While she was "rinsing out my dishcloths" I rang David. "Oh God" he breathed at the news that a) his mother was here until Sunday and b) he'd forgotten the anniversary of his father's death. "Cover for me!" he hissed. Really, I'm going to stop him watching The Sopranos. "I suppose you've all forgotten" she went on, shooting me a look as she rummaged through the fridge. She loves a good rummage does Amelia. I lied and said that we were planning to go on Saturday.
"Hm" she said.
An hour later I found myself in Honor Oak Cemetery clutching fifteen quids worth of flowers and making my way perilously through a mishmash of gravestones and crosses. There's something so other-worldly about cemeteries and crematoriums - it's not just the peace or the serenity of the place, I can't explain what it is. All I know is that whenever I'm there I speak in hushed tones and try not to think about all the bodies lying beneath my feet. If that sounds disrespectful, I'm sorry. I was five when my paternal grandfather died - when I found out he was going to be "put in the ground" as my grandmother put it I screamed, cried and didn't sleep for a week....I had visions of them digging him in like you would a spud. When my maternal grandfather died I was seven. My second experience of a funeral went off only slightly better (if that's the word) than my first: when the coffin (at Honor Oak Crem the coffin descends into the ground) started going down I whimpered and buried my face in my mum's stomach and there I stayed until we got back to the cars. She later told me she nearly fell over me twice.
Amelia had bought a rug, a trowel and a wire brush with her and I had left her to her grave tending while I had a wander round. All of my family (with the exception of those who died on foreign soil during either World Wars and those that are still alive natch) were either buried or scattered up here. Skirting the church I headed up the hill to find my paternal great grandparents, two great aunts, paternal grandparents and an aunt who died as a child from pnuemonia. She would have been 65 this year. Finding my grandad's grave I counted three rows up and five headstones along to mark the family plots. A breeze had got up and I spoke to them all as I do, the great grandparents I never knew but have heard loads about, my two great aunts Edie and Evelyn who I knew vaguely when I was younger.....Edie lived in Dulwich in a house with her landlady who had about 15 million cats and Evelyn who lived next door to a transvestite who used to borrow her jewellery. Grandad whose cheese I ate when I was three whilst being transported back from the deli in Rye Lane by my nan. "Give Grandad his cheese" she instructed as I handed over the empty wrapper. I can still see his face.....the Sergeant Major in him making him look angry and irritated but the genuine smile of amusement softening his face. My nan is buried alongside him, she used to hum a tune when she was engrossed in anything....I can still hear it. "Hm hm, hum-hum-hum" My dad's sister is buried in the same plot - Nan had a picture of her wearing a red coat in Trafalgar Square feeding the pigeons, a scene and picture that I replicated aged seven and that provoked tears when she was presented with the photographic proof.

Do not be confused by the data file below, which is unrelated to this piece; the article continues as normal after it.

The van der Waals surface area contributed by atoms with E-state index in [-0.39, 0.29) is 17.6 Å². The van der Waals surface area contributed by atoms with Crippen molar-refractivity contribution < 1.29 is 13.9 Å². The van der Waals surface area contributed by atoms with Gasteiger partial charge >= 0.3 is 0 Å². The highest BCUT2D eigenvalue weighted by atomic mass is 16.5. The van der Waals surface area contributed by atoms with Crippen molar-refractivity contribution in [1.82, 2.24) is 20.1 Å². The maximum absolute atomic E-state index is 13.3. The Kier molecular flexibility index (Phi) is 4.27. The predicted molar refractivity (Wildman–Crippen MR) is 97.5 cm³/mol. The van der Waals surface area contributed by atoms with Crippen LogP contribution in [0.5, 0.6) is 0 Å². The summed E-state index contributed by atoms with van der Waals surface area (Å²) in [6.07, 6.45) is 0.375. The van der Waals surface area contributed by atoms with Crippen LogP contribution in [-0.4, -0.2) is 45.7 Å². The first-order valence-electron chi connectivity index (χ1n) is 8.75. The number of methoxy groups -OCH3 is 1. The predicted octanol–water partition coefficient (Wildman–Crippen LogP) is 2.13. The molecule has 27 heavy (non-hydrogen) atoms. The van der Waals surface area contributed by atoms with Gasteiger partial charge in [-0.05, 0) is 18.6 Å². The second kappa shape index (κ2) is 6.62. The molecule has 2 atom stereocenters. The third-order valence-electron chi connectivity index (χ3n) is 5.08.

"I'm going now" I said and bade them farewell. It could have just been the trees but I swear I heard laughter as I slithered down the grassy banks, clutching onto trees as I went. Amelia had obviously been crying, I felt a shimmer of sympathy for her. "Are you ready?" I asked. Immediately the shutters came down and she resisted my attempts to help her back to the car. Without saying a word I headed for the Crematorium. Thankfully she didn't say a word, just stared out of the window.
Mum's rose tree had been pruned and, poor woman, had been covered in manure. "Poor mum" I said as I fondled her rose leaves and smiled. My maternal grandmothers tree was obviously destined for the same treatment as a steaming pile of fertiliser hummed away beside her plot. My maternal grandfathers memorial was in need of a good polish but I made do with spitting on a tissue and wiping it, just like he used to do to me with the words "you mucky pup!" ringing in my ears. Other relatives I never met but have heard about it have memorials up here but it would take a full day and a good map to find them all. I passed by those that I knew the location of, touching the cold marble and smiling.
We drove home in companionable silence, stopping off at Ayres. I was feeling well disposed towards my mother in law and suggested that she choose a cake. "Frank loved a good cream cake" she mused as she headed for the mouthwatering display. Feeling ever so slightly chuffed that we'd been in each others company for nearly three hours now with nary a cross word, rebuff or barely hidden insult I suggested we get a strawberry gateau for tea. "He liked a good cream cake my girl but never went to excess!" and off she went, railing about greed and over abundance.
I tell you, she was extremely lucky she went home carrying her eclair - I had a far more inventive suggestion for its transportation.